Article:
Council looks at corridor study

Friday, July 29, 2022

LE MARS — The Le Mars City Council on July 19 acknowledged receipt of the Business US 75 Corridor Study.

Snyder & Associates had completed the Business US 75 Corridor Study as requested by the City of Le Mars in May of 2020. The study was completed as part of Iowa’s Traffic Engineering Assistance Program (TEAP) which is managed by the Iowa Department of Transportation (IDOT).

The study was requested because the city was interested in potential modifications to the 5-leg intersection of Business US 75 and 6th Street Southwest and 6th Avenue Southwest, as well as potential for corridor conversion from 4-lane to 3-lane, as well as a possible traffic signal at the south end of the corridor at 18th Street or 24th Street.

The results of the study are:

Business US 75 corridor:

• Reconfigure as a 3-lane corridor from 12th Street SW to the north end urban-to-rural median transition at 3rd Street NW. Estimate = $260,000-$440,000

Business US 75 & 6th St SW & 6th Ave SW Intersection:

• Modify west leg to close 6th Street SW to local traffic only between 7th Avenue SW and the alley West of Dairy Queen. Estimate = $70,000

Traffic Signal:

• Construct a traffic signal at 24th Street SW. Consider closing 18th Street SW intersection routing local traffic via Lincoln Avenue or Industrial Road to the traffic signal. Estimate = $300,000

City Administrator Jason Vacura said the agenda provided four aerial views of the roadway from the south to the north, while holding the complete 100 page study. At the meeting, Vacura said he had not had an opportunity to delve into the study.

“I’ve looked through it. These are simply recommendations,” he noted.

At the time the study was initiated, the Iowa DOT was interested in reducing their portion of Highway 75 from the intersection with Highway 3, down to three lanes also.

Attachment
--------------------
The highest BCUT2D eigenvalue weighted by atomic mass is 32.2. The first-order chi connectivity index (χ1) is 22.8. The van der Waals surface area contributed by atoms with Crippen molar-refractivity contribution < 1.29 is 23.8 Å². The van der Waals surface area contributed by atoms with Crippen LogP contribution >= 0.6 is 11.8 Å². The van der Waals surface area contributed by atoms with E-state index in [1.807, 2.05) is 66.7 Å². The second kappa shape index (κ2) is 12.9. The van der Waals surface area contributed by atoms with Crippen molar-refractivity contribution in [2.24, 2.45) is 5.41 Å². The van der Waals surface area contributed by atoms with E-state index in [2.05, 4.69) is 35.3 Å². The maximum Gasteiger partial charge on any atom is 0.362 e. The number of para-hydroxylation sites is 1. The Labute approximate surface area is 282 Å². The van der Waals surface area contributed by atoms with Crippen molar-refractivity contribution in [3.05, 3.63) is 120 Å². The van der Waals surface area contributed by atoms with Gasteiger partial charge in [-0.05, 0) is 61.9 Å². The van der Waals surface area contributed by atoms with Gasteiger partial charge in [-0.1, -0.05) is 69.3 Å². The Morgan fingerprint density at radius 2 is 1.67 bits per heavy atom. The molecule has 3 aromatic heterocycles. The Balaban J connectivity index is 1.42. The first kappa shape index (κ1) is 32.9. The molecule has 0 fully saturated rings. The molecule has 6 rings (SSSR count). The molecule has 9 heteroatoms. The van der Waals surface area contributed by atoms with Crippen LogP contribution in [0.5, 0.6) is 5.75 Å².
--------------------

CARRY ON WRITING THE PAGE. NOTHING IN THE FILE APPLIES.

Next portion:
Council member Clark Goodchild asked about the cost, and if IDOT would pay for that portion.

“All that is needed at a minimum to change it from four lanes to three is just paint,” Vacura said.

He added that is why the estimate for the change has a range from $260,000 to $400,000.

“With their recommendations, we may need to do some additional work on a couple of intersections and that is why the cost could get up to $440,000,” he said.

He then shared some highlights from the study.

In 2007, when the stretch of roadway was still an IDOT road, traffic count was from 10,000 to 15,000 vehicles per day.

As of 2019, the most recent count, traffic is down to 6,000 to 9,000 vehicles a day, so traffic counts do not warrant four lanes.

A dedicated turn lane, rather than a four lane road, could eliminate a lot of rear end accidents involving vehicles waiting to make a left turn.

“With a dedicated turn lane, it gets that car out of the through traffic lane, so you’re reducing the rear-end accidents, and also trying to turn across two-lanes,” he said. “It happens even at the stop light, you have to pay attention to two lanes.”

Council member Mark Sturgeon said he liked the turn arrow stoplight at the KwikStar intersection, but admits he likes the four lane when he is behind a slow vehicle and wants to pass.

The conversation also included the intersection by Dairy Queen and Godfather’s, where it is recommended to close Sixth Street Southwest to local traffic.

“Have these businesses been asked about that?” Goodchild questioned.

Another noted truck traffic to Nor-Am at that intersection as well.

City administration recommended exploring the Traffic Safety Improvement Program (TSIP) and the Urban-State Traffic Engineering Program (U-STEP) as funding sources for implementing the recommendations after the Public Works Committee and the Public Safety Committee have had a chance to review the study.

The council unanimously passed a motion acknowledging receipt of the Business US 75 Corridor Study prepared by Snyder & Associates.

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